In commemoration of the 31st anniversary of the Americans with Disabilities Act (ADA) 0n 7/26/2021, the U.S. Access Board is spotlighting some common accessible design features that make everyday life easier for everyone, including people without disabilities.
Here are 7 accessible design features in everyday life:
- Ramps and Curb Ramps. Have you ever needed to get a stroller or wheeled luggage onto the sidewalk when crossing a street? We can thank ramps and curb ramps, which are required for wheelchair access, but are also beneficial to everyone using wheeled devices like strollers and wheeled briefcases!
- Detectable Warning Surfaces. Speaking of curb ramps, have you ever wondered what those small half domes that extend from one side of the curb ramp to the other are for? They are detectable warning surfaces, and they are designed to alert pedestrians who are blind or have low vision to the presence of a hazard, such as the road where cars travel. But they are also required on open boarding platforms in rail stations, and they discourage all people from standing too close to the edge when waiting for a train or subway, enhancing safety for everyone.
- Elevators. Have you ever used an elevator at the airport so that you don’t have to take your suitcase on the escalator? Thank accessible design! While elevators are convenient for getting your luggage more easily through the airport, the reason they are required is to provide airport vertical access for people with disabilities.
- Lever Door Handles and Push Plates. Have you had to open a door at work, but your hands were full with a box of files or sandwiches for an in-house lunch meeting? Lever door handles and push plates that activate automatic doors are provided so that doors can be opened by people who don’t have the force or dexterity to grasp and twist a doorknob or cannot reach the knob. But they also make entering and existing buildings and rooms easier for everyone.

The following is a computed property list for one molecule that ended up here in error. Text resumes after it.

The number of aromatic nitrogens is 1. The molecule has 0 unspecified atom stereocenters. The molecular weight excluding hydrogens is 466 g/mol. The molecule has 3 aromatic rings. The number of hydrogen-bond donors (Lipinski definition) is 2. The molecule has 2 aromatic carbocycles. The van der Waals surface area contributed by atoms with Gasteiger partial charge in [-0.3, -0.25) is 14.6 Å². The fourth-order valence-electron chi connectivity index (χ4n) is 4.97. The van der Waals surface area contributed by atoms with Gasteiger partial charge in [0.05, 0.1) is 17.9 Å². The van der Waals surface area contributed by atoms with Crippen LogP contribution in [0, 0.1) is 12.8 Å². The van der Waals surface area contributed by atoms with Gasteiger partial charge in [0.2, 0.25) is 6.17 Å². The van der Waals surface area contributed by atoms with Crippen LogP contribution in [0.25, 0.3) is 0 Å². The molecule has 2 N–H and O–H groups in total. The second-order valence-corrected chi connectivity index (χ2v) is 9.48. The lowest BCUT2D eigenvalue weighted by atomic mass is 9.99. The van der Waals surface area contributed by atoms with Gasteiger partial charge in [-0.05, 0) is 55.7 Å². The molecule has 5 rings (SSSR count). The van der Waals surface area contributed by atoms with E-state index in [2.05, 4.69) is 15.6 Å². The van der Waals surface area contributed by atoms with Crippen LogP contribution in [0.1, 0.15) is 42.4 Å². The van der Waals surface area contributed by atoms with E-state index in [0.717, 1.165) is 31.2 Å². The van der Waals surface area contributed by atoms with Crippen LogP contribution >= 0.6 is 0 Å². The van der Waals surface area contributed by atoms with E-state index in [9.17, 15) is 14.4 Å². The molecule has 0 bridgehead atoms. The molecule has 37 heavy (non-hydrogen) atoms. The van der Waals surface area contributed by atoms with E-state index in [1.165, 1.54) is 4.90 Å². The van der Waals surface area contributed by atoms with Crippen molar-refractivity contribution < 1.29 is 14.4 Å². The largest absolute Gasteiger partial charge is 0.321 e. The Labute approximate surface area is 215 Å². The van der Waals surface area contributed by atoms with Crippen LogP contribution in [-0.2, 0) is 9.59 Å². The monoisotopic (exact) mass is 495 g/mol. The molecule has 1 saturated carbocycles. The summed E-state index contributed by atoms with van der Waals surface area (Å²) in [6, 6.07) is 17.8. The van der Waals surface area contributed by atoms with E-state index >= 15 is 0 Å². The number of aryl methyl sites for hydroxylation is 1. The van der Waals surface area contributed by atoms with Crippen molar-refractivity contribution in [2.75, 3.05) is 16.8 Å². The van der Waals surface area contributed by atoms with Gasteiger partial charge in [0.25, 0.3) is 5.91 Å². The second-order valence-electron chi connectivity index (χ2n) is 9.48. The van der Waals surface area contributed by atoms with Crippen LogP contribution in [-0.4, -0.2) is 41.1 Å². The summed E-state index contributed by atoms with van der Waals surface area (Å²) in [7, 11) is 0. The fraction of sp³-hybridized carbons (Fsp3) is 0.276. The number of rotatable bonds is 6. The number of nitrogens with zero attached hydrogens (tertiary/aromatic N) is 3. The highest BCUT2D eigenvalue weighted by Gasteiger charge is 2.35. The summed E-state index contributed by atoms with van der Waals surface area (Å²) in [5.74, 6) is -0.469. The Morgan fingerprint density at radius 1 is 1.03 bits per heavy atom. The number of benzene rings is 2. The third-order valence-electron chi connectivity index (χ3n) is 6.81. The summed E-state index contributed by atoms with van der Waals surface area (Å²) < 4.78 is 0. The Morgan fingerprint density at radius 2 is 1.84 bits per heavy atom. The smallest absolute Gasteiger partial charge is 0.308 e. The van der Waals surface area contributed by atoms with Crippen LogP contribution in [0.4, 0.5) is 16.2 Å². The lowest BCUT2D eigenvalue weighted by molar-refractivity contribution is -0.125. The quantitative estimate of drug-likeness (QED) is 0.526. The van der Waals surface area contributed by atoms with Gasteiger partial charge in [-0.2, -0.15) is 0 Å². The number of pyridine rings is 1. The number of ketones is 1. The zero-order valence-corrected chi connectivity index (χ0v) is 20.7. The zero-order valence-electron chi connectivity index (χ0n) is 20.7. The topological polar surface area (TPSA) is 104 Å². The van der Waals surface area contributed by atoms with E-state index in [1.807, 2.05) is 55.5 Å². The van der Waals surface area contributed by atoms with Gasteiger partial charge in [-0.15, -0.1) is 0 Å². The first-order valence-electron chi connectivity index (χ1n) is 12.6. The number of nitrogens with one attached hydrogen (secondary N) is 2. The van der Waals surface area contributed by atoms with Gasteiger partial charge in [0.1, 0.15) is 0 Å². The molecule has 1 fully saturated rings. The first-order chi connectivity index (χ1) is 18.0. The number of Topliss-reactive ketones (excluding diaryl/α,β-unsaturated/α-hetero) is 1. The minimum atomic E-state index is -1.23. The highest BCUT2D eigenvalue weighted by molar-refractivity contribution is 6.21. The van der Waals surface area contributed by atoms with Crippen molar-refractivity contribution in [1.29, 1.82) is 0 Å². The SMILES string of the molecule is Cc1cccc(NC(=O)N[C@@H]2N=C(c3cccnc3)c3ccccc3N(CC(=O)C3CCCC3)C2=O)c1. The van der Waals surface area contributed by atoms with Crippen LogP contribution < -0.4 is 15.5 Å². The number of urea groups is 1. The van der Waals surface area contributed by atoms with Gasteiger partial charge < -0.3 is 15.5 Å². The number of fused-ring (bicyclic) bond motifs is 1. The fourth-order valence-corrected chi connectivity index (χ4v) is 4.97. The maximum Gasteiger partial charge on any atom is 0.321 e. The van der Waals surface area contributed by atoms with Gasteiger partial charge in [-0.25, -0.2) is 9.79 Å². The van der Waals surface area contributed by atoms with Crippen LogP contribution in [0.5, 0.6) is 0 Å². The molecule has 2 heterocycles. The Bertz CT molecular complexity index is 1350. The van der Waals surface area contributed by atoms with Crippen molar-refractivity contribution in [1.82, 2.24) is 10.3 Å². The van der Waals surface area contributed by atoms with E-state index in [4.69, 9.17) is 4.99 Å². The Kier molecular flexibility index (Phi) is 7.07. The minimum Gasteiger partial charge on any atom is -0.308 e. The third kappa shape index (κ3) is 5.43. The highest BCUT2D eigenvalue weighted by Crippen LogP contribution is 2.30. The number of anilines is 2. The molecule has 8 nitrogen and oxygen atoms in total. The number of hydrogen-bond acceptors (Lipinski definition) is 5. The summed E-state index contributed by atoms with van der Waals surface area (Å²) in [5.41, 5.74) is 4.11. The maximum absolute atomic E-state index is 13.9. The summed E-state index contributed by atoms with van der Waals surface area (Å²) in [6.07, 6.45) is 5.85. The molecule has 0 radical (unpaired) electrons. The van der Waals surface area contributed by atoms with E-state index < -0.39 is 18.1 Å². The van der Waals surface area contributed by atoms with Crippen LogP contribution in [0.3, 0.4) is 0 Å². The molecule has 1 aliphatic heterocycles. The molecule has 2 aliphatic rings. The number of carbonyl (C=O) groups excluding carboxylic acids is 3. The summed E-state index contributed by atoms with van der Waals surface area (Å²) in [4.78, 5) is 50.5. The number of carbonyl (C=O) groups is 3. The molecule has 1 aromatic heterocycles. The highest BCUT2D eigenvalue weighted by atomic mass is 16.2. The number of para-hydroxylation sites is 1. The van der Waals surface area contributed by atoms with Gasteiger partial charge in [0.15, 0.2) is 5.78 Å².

- Clear Walkways. Glad to not hit your head on wall sconces as you stroll in your favorite art museum or run into wall-mounted drinking fountains, handrails, or signs on posts? We thought so! People who are blind don’t like walking into those either, and that’s why they have a minimum headroom clearance, a minimum horizontal protrusion, or are recessed into the wall and out of the walkway. We’re all saved from bumps on the head and headaches!
- Audible and Visual Announcements. Isn’t it helpful to hear and see announcements for stops when riding a bus or subway line? Those audible and visual announcements are required so that people who are blind or have low vision or deaf or hard of hearing can know when their stops are approaching. But they are also great for tourists, those who may be busy reading or listening to music, and anyone riding an unfamiliar public transportation route.
- Safe Play Area Surfaces. Have you ever wondered why play area surfaces are often unitary rubber and not sand or gravel or grass? That rubber surface not only prevents injuries but allows those using mobility devices into the play area and participate in an inclusive play environment. Now grandma and grandpa can join their grandkids at the play area!
As these accessible design features show, we all benefit from accessible design in everyday life! To learn more about the history of the ADA and the Board’s work with the ADA, visit the recent article on the Board’s News webpage.